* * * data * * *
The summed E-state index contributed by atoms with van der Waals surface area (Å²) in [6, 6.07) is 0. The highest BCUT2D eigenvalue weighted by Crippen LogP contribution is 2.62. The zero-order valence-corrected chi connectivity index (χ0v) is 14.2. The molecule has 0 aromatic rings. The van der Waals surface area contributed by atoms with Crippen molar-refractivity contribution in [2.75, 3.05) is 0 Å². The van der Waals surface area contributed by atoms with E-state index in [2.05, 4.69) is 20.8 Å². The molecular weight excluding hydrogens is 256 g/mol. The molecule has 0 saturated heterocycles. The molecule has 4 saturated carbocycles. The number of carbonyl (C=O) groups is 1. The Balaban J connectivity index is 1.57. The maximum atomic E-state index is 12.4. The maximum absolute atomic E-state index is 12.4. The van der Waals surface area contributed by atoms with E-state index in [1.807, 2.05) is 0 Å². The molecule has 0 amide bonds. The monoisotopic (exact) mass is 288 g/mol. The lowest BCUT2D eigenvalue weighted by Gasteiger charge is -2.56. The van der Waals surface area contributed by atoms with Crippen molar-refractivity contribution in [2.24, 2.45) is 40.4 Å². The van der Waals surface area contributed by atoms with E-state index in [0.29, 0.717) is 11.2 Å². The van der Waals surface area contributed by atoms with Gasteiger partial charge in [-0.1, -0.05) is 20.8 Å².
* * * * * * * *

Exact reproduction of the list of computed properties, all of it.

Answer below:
The summed E-state index contributed by atoms with van der Waals surface area (Å²) in [6, 6.07) is 0. The highest BCUT2D eigenvalue weighted by Crippen LogP contribution is 2.62. The zero-order valence-corrected chi connectivity index (χ0v) is 14.2. The molecule has 0 aromatic rings. The van der Waals surface area contributed by atoms with Crippen molar-refractivity contribution in [2.75, 3.05) is 0 Å². The van der Waals surface area contributed by atoms with E-state index in [2.05, 4.69) is 20.8 Å². The molecular weight excluding hydrogens is 256 g/mol. The molecule has 0 saturated heterocycles. The molecule has 4 saturated carbocycles. The number of carbonyl (C=O) groups is 1. The Balaban J connectivity index is 1.57. The maximum atomic E-state index is 12.4. The maximum absolute atomic E-state index is 12.4. The van der Waals surface area contributed by atoms with E-state index in [1.807, 2.05) is 0 Å². The molecule has 0 amide bonds. The monoisotopic (exact) mass is 288 g/mol. The lowest BCUT2D eigenvalue weighted by Gasteiger charge is -2.56. The van der Waals surface area contributed by atoms with Crippen molar-refractivity contribution in [2.24, 2.45) is 40.4 Å². The van der Waals surface area contributed by atoms with E-state index in [0.29, 0.717) is 11.2 Å². The van der Waals surface area contributed by atoms with Gasteiger partial charge in [-0.1, -0.05) is 20.8 Å².